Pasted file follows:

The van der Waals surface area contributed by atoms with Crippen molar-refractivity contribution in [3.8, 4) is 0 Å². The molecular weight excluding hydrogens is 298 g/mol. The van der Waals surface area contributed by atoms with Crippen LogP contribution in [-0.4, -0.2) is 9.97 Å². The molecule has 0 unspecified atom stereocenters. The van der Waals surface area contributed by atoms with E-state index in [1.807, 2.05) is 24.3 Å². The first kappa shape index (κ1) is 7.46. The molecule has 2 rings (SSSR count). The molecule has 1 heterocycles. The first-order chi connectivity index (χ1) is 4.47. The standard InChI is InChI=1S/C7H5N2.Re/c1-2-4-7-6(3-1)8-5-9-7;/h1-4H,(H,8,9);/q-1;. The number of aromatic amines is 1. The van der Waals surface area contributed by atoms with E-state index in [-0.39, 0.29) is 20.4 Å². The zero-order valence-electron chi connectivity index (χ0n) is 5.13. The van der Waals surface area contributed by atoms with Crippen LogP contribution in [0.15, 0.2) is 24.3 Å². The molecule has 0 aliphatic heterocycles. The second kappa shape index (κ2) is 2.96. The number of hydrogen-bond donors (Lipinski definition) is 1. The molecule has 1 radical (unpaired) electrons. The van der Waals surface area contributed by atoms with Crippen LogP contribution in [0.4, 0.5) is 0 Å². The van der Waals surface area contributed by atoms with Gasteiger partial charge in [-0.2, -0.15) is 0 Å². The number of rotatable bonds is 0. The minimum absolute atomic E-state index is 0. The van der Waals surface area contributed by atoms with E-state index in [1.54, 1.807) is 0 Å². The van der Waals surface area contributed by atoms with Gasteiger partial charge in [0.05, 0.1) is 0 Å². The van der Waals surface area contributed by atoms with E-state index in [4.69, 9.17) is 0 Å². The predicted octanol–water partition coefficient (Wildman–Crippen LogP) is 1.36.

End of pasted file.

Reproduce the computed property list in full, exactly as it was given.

The van der Waals surface area contributed by atoms with Crippen molar-refractivity contribution in [3.8, 4) is 0 Å². The molecular weight excluding hydrogens is 298 g/mol. The van der Waals surface area contributed by atoms with Crippen LogP contribution in [-0.4, -0.2) is 9.97 Å². The molecule has 0 unspecified atom stereocenters. The van der Waals surface area contributed by atoms with E-state index in [1.807, 2.05) is 24.3 Å². The first kappa shape index (κ1) is 7.46. The molecule has 2 rings (SSSR count). The molecule has 1 heterocycles. The first-order chi connectivity index (χ1) is 4.47. The standard InChI is InChI=1S/C7H5N2.Re/c1-2-4-7-6(3-1)8-5-9-7;/h1-4H,(H,8,9);/q-1;. The number of aromatic amines is 1. The van der Waals surface area contributed by atoms with E-state index in [-0.39, 0.29) is 20.4 Å². The zero-order valence-electron chi connectivity index (χ0n) is 5.13. The van der Waals surface area contributed by atoms with Crippen LogP contribution in [0.15, 0.2) is 24.3 Å². The molecule has 0 aliphatic heterocycles. The second kappa shape index (κ2) is 2.96. The number of hydrogen-bond donors (Lipinski definition) is 1. The molecule has 1 radical (unpaired) electrons. The van der Waals surface area contributed by atoms with Crippen LogP contribution in [0.4, 0.5) is 0 Å². The van der Waals surface area contributed by atoms with Gasteiger partial charge in [-0.2, -0.15) is 0 Å². The number of rotatable bonds is 0. The minimum absolute atomic E-state index is 0. The van der Waals surface area contributed by atoms with E-state index in [1.54, 1.807) is 0 Å². The van der Waals surface area contributed by atoms with Gasteiger partial charge in [0.05, 0.1) is 0 Å². The van der Waals surface area contributed by atoms with E-state index in [4.69, 9.17) is 0 Å². The predicted octanol–water partition coefficient (Wildman–Crippen LogP) is 1.36.